August 8, 2017
Categories: Coalition Building and Advocacy, Organizational Management, Shelter Medicine, Webcasts, Collaboration, Community Cats, Evolution of the No-Kill Movement

The Million Cat Challenge is a partnership of Maddie’s Fund®, the UC Davis Koret Shelter Medicine Program, Maddie’s Shelter Medicine Program at the University of Florida, and the ASPCA®, formed to help shelters save the lives of 1 million more cats. It is based on five key initiatives which bring forward those approaches that have worked to increase feline lifesaving in shelters of all sizes and types.

In a series of webinars launched in 2015, Challenge co-founders Dr. Julie Levy and Dr. Kate Hurley were joined by a line-up of municipal officials, shelter directors, shelter managers and veterinarians to share experiences, lessons learned, actionable tools and tips that can be put into practice right away, along with longer-term strategies to success in saving cats’ lives. You can view all the webcasts below, as well as additional presentations on the Million Cat Challenge website.

Introducing the Million Cat Challenge
Every cat counts. That’s the premise of the Million Cat Challenge, a joint campaign of the UC Davis Koret Shelter Medicine Program and the Maddie’s® Shelter Medicine Program at the University of Florida.

Alternatives to Intake: When the Shelter Isn’t the Answer
What if your city wanted to stop euthanizing community cats in the shelter, and decided to try something bold? And what if all the animal control officers, rescue groups, and community members came together to make it work? Join Wiley Stem III, Assistant City Manager of Waco, TX, as he shares his community’s inspiring story of collaboration and lifesaving.

Managed Admission: Giving Shelter Cats Their Best Chance at a Great Outcome
Not every cat who is presented to a shelter for relinquishment is in need of immediate admission. In many cases, simply knowing that help is available and the shelter can take the cat in the near future is enough to allow the community member to opt for an appointment down the road, when his or her cat can be better cared-for by the shelter. In some cases, supportive management may buy the owner enough breathing room that the cat ends up being able to remain in the current home after all. Listen as two shelter leaders who have had great success in managed admission approaches, Barbara Carr, Executive Director of the SPCA Serving Erie County, NY, and Kathie Johnson, Senior Operations Manager of the Animal Humane Society in Minneapolis, MN., as they share what they’ve learned, including what’s worked and what hasn’t.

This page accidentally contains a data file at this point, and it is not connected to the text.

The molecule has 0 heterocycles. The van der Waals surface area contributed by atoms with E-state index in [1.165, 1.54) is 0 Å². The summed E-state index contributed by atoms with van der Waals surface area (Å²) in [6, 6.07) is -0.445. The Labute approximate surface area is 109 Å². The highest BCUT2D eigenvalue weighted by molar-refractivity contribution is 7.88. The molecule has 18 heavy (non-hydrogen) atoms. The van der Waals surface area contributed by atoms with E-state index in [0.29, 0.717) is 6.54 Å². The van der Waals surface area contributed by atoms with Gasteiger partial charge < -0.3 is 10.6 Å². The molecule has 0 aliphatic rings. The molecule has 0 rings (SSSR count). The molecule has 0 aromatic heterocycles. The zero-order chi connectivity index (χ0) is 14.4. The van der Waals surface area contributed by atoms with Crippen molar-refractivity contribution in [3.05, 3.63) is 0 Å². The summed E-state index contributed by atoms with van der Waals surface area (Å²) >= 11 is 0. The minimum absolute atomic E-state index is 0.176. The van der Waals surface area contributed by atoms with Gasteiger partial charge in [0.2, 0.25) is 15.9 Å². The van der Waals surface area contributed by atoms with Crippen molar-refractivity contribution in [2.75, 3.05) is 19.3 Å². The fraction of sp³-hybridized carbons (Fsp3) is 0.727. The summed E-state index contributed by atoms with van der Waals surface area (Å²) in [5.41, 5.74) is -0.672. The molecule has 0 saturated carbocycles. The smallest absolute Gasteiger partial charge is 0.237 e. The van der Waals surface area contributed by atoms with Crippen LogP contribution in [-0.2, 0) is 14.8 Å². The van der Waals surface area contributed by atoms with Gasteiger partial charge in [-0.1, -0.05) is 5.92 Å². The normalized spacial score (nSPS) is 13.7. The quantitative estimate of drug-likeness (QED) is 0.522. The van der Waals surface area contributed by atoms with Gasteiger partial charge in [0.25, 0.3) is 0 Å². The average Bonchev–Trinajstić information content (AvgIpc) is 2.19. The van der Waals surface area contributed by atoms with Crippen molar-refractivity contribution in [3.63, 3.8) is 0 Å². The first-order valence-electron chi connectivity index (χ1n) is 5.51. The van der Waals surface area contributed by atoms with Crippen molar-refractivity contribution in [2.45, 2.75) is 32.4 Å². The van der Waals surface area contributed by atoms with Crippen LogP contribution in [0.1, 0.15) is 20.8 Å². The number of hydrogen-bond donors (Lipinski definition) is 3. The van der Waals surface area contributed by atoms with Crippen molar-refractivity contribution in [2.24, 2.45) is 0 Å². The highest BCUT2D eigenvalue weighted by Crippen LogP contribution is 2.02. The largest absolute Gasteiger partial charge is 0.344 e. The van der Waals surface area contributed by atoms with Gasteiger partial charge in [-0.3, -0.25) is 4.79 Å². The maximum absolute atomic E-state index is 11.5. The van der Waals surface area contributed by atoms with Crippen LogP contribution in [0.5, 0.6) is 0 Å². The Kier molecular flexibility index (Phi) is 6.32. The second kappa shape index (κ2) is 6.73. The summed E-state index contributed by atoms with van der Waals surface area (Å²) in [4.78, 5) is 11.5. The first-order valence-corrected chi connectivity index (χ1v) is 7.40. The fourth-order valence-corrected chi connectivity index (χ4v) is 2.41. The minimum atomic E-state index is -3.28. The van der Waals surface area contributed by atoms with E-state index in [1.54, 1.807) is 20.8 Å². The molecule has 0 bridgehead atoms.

Return to Field: Animal Shelters and a New Approach to Healthy Unowned Cats
What can animal shelters do about healthy unowned cats in their community? One new concept increasingly gaining ground is that, as long as the cats are thriving, the most compassionate lifesaving approach is to sterilize them, vaccinate them, ear-tip them and return them where they were found. This webinar features Scott Trebatoski, Director of the Pet Resources Division of Hillsborough County, Fla.

Capacity for Care: When Less Adds Up to a Whole Lot More for Shelter Cats
How can your shelter save more cats? Take in fewer of them at a time, give each cat more room and care for them better. That concept seems counter-intuitive to a lot of people, but even those who understand that “less is more” when it comes to moving cats out into new homes struggle to understand the math. Find out how it works from Ollie Davidson, Director of Programs at Tree House Animal Shelter in Chicago, and Kathleen Olson, Executive Director of the Humane Society for Tacoma and Pierce County in Washington State.

Removing Barriers to Adoption: How Evidence, Innovation and Compassion Grow Pet Adoptions
A growing body of research is suggesting adoptions done with less intrusive methods of pet-adopter matchmaking are just as effective as, and even more successful than, those with lots of hoops to jump through. Hear Dr. Cynthia D. Delany and Kelly Lee, from a private shelter and a municipal shelter in Yolo County, CA., respectively, as they share their community’s experience with removing barriers to adoption.

 

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